As a [tag]little league baseball coach[/tag], you know that having strong abdominal muscles are essential to almost every move in almost every sport. Having a strong core balances the body during a swing, helps a pitcher throw faster, and keeps a baseman on his/her feet when stretching out to catch a ball. Nearly every move involves the abdominal muscles. It is easy to keep them strong and in shape without using high-priced machinery.
There are several different abdominal work-outs. The exercises that will be forthcoming over the next few days can be done in isolation or combined to create an ab routine. Regardless, the important things to remember with all abdominal work-outs is that slow is better than fast, and that keeping the muscles tight throughout the entire work-out gets much better results than contracting and releasing.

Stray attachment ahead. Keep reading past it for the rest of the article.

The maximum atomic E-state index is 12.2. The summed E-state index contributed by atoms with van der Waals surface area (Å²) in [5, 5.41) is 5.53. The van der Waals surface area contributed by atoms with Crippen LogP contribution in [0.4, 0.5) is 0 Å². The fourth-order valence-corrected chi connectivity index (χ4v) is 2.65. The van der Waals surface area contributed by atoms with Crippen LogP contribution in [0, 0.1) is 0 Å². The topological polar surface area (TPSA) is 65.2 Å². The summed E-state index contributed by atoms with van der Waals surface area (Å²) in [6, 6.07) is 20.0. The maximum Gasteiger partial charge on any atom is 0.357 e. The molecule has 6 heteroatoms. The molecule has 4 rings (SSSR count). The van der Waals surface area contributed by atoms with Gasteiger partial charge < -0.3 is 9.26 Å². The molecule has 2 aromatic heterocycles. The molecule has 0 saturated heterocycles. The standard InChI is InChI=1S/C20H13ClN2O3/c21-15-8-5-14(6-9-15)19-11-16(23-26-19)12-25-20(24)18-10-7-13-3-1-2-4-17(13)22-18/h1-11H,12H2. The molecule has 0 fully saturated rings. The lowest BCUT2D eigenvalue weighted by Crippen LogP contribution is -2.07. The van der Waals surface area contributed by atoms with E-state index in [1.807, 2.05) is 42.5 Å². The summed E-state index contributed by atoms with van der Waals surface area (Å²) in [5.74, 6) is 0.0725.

As a [tag]baseball[/tag] [tag]coach[/tag], you must remind your athletes to keep their abdominals as flat as possible during [tag]drills[/tag]. This means that during abdominal crunches, if their hands are behind their heads, they must keep their elbows out straight to the side and their heads facing the ceiling. This helps them keep their backs straight and avoid curling their abdominals. Instead of rolling their backs inward, they will keep the back straight and work on just lifting the shoulders off the ground.
The first abdominal exercise is the basic [tag]abdominal crunch[/tag]. This is done with athletes lying on their backs with their legs bent to the point that their feet are flat on the ground. Their hands should be behind their heads with their elbows out straight. Their heads should be relaxed and flat. Athletes should use their abdominal muscles to lift their shoulders off the ground, pausing at the top to work the muscles just a little bit more. When athletes lower themselves back to the ground, they should keep the muscles engaged just a bit. This exercise works the upper abdominals, the ones just below the ribs.